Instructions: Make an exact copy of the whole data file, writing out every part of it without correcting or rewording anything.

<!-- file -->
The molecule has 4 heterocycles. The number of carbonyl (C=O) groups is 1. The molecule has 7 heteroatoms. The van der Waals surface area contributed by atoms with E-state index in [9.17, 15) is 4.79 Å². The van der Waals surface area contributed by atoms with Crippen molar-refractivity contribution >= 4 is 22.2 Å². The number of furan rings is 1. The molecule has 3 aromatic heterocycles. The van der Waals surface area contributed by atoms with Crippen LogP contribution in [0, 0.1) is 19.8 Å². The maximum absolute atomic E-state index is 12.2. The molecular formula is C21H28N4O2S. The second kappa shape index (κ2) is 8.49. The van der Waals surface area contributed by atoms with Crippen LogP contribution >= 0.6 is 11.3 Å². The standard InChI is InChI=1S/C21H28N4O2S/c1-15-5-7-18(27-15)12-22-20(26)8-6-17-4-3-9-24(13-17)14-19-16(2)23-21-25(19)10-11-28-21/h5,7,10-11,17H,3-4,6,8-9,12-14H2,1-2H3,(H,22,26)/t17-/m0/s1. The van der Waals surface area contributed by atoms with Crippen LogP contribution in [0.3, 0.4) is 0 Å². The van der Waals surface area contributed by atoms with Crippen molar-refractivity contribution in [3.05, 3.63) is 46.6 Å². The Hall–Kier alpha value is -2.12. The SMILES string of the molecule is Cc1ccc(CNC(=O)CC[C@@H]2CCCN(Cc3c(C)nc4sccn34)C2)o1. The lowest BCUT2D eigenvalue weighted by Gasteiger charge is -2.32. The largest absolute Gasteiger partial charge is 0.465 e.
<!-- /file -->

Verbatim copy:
The molecule has 4 heterocycles. The number of carbonyl (C=O) groups is 1. The molecule has 7 heteroatoms. The van der Waals surface area contributed by atoms with E-state index in [9.17, 15) is 4.79 Å². The van der Waals surface area contributed by atoms with Crippen molar-refractivity contribution >= 4 is 22.2 Å². The number of furan rings is 1. The molecule has 3 aromatic heterocycles. The van der Waals surface area contributed by atoms with Crippen LogP contribution in [0, 0.1) is 19.8 Å². The maximum absolute atomic E-state index is 12.2. The molecular formula is C21H28N4O2S. The second kappa shape index (κ2) is 8.49. The van der Waals surface area contributed by atoms with Crippen LogP contribution >= 0.6 is 11.3 Å². The standard InChI is InChI=1S/C21H28N4O2S/c1-15-5-7-18(27-15)12-22-20(26)8-6-17-4-3-9-24(13-17)14-19-16(2)23-21-25(19)10-11-28-21/h5,7,10-11,17H,3-4,6,8-9,12-14H2,1-2H3,(H,22,26)/t17-/m0/s1. The van der Waals surface area contributed by atoms with Crippen LogP contribution in [0.3, 0.4) is 0 Å². The van der Waals surface area contributed by atoms with Crippen molar-refractivity contribution in [3.05, 3.63) is 46.6 Å². The Hall–Kier alpha value is -2.12. The SMILES string of the molecule is Cc1ccc(CNC(=O)CC[C@@H]2CCCN(Cc3c(C)nc4sccn34)C2)o1. The lowest BCUT2D eigenvalue weighted by Gasteiger charge is -2.32. The largest absolute Gasteiger partial charge is 0.465 e.